When I was a kid, Memorial Day had a very specific meaning for me. Our town had a very large parade, one that half the community seemed to be a part of. The other half lined the streets to watch and cheer. The local high school and middle school bands marched. The little league teams marched. The boy scouts and girl scouts marched or were carried in the back of someone's pickup truck. Veterans groups, bagpipers, the local National Guard unit, firefighters and EMTs blaring their sirens, minor beauty pageant winners, and our mayor all took part in this annual event. At the end, there would be a ceremony in our largest park, where a high school band played, prayers were said, and tribute would be paid to the fallen.

After the ceremony, families picked up their children who participated. My family and another usually had a small barbecue together in the park. The kids ran off and played on the playground or in the woods while the adults grilled, cut the watermelon, and set up the potato salad. In the Northeast, the weather was finally warm, school would let out in a few weeks, and it would truly feel like the first weekend of freedom.

My parents would chide me, occasionally. The day was about people who died defending our nation, they'd remind me, not about running around on a playground screaming. It all seemed very distant to a kid growing up in the 1990s, whose only memory of war was a vague recollection of worry as her parents watched the evening news during the Persian Gulf War.

I grew up. I joined the Army. It was the height of Iraq, and Afghanistan troop numbers were beginning to rise as well. I wish I could say I joined for the noblest of reasons, but much of it was for personal reasons: to get out of my dead-end life track, to have a job with health care, to see the world a bit, to do a job that actually seemed meaningful, rather than the retail and service industry options typically available to a college drop-out.

I stayed in the Army because of the people I lost.

The first time you deploy to a war zone, you're nervous but not scared, because there's that little part of you leftover from your invincible teen years that thinks nothing bad could possibly happen to you.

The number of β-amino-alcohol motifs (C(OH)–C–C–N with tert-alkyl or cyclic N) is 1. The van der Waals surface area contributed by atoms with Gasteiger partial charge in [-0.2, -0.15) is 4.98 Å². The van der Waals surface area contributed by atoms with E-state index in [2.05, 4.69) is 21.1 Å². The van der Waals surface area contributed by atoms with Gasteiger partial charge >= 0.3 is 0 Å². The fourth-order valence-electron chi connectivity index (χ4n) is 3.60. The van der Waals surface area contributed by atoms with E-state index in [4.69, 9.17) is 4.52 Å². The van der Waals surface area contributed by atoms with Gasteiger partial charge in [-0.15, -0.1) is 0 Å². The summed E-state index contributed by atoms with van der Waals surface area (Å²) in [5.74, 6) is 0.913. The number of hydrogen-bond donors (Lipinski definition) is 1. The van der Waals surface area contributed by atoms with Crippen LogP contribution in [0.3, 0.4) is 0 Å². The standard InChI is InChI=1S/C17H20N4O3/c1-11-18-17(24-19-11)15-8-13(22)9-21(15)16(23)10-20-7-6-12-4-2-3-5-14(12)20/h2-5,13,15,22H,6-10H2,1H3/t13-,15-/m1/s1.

The second time you deploy to a war zone, you're scared, because you know exactly what bad things can happen. And you know that dying is not the worst.

The third time you deploy to a war zone, you're resigned. Because you know what's coming, and that you can't stop it.

Memorial Day no longer means picnics, concerts, and parades for me, even though my town has these things.


Memorial Day is now filled with faces. The face of a gate guard I barely knew, killed instantly by a rocket attack. The face of his friend, who stood next to him, who survived but lost his leg. The face of a friend who died trying to dismantle an IED. The face of his wife at our unit's memorial dedication ceremony after we got back. The face of the chaplain who's sermon I hated, who then died in a massive explosion just one day later as he went to go visit troops at bases too small to have a chaplain of their own. The face of a friend who made it through a deployment, only to die weeks after getting back in a senseless drinking and driving incident. The face of a friend who left the military, took a civilian job, only to shoot himself in the head two years later.

Memorial Day means a sense of personal failure. I wonder if I could have done better, could have helped save some of those lives, or kept them from getting close to death in the first place.

No one I know in the military deals with loss well.

I once attended a New Year's Eve party populated almost entirely by soldiers. Midnight came, fireworks went off, and the host broke down in the middle of the living room, sobbing for a friend he'd lost. That breakdown was unusual - he was surrounded by support when it happened.


There's a trend, among some, to lecture that Memorial Day is for the dead, not the living. It's a well-meant trend, but misguided.

If I've learned one thing from my time in the Army, it's that war doesn't take it's only casualties on the battlefield. It follows you home, where it continues to fight you.


Memorial Day means different things to me now. It's a day to remind this country of the people who died fighting a war the public now mostly ignores. But it's also a day to remind this country of the debt it owes to those who make it out of the battlefield, but are still casualties. While veterans commit suicide after faulty or absent treatment from the Department of Veterans Affairs, while people who try to implement more timely treatment get demoted for daring to speak up, Memorial Day becomes a day to fight for better treatment for veterans, so that I don't have more faces to add to my list.

Memorial Day is still a day of beaches, picnics, barbecues, parades, concerts, and retail sales for most of the nation. I'm not even convinced that it shouldn't be that way. I can't think of a single person I've lost who would be mad about children watching a parade, eating hamburgers and watermelon, and screaming on a playground.


So enjoy all these things. But, please: also remember. Remember those who died, and also remember the living- and the lives we can still save.

[Image source: www.arlingtoncemetary.net]